Turkey has enjoyed a coming out period economically as well as politically as it asserts itself on the diplomatic scene in the Middle East. The question now is whether it can sustain its strong position. Rapid economic growth is slowing in Turkey, and some strains are showing on its political front. Still, it remains a very attractive market for businesses with its access to European and the Middle Eastern markets, as well as a young, educated, upper middle-income domestic population. Key areas of opportunity include consumer goods, technology and energy.
The EIU report on South Africa is positive and notes a fairly good physical infrastructure, sound macroeconomic policy, developed legal and taxation systems and a strong civil society. The country also rates high on the World Bankâ€™s Doing Business 2012 rankings, in number 35 spot, with improvements over the past year in the length of time to start a business (19 days), resolving insolvencies and to rules around registering property.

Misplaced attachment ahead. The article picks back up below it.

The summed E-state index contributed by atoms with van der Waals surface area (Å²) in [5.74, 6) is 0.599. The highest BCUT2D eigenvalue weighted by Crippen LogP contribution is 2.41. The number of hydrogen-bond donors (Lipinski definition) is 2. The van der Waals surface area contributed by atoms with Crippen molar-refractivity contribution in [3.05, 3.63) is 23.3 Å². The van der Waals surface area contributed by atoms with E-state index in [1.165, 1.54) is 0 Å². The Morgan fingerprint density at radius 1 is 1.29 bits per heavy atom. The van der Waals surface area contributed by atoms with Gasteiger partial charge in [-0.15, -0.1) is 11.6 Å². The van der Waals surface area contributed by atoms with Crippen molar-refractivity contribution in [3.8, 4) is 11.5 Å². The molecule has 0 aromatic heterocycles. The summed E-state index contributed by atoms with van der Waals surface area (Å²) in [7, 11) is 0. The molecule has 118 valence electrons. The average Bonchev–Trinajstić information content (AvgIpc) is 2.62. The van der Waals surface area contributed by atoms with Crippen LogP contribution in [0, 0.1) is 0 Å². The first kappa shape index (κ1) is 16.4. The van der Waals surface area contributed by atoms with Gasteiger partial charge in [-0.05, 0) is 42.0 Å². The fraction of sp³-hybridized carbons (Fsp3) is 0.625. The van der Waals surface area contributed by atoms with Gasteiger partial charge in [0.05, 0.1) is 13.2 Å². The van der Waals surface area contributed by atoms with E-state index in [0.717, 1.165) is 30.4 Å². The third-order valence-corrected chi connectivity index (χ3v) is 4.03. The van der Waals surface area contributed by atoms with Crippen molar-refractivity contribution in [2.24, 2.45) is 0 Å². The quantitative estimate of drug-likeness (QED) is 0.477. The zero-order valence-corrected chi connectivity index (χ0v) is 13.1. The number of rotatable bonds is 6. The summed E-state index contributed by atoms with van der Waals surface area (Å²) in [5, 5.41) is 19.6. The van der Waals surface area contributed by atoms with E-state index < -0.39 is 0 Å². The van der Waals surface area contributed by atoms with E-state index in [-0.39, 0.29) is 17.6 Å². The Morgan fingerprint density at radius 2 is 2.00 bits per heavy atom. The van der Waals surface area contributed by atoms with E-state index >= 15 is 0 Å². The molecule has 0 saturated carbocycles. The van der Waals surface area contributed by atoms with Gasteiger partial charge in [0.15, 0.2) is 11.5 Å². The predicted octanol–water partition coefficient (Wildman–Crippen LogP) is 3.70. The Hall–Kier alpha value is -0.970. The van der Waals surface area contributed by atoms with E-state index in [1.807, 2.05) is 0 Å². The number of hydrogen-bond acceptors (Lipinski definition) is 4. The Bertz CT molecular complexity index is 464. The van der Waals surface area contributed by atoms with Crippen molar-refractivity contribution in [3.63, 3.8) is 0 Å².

South Africaâ€™s export economy has been hit by the slowdowns in Europe and the United States. According to the EIU, it also suffers from some structural issues that hinder growth, such as rigid labor markets and high crime levels. The country is currently struggling with a 23.9% unemployment rate.
Need to know
As one of the wealthier and more advanced African economies, South Africa is a good stepping stone to the continent for businesses. Foreign companies are looking to South Africa as a test market for rolling out products and services to the region, as well as a source of partners to ease their expansion into other African nations.
The countryâ€™s young and modern population â€“ average age is 19 â€” has become a hot prospect for Western consumer goods companies, including retailers such as Gap Inc. and Wal-Mart. Opportunities for businesses are also expected to take off in areas such as construction and transportation. The ANC government under President Jacob Zuma has announced a $39 billion infrastructure spending program to boost private-sector investment and job creation.
**All By the Numbers figures are from the Economist Intelligence Unitâ€™s Global Opportunity Tool available to Business without Bordersâ€™ members. The tool covers 55 countries where U.S. companies are most likely to trade or expand, and provides data on as many as 385 products or services.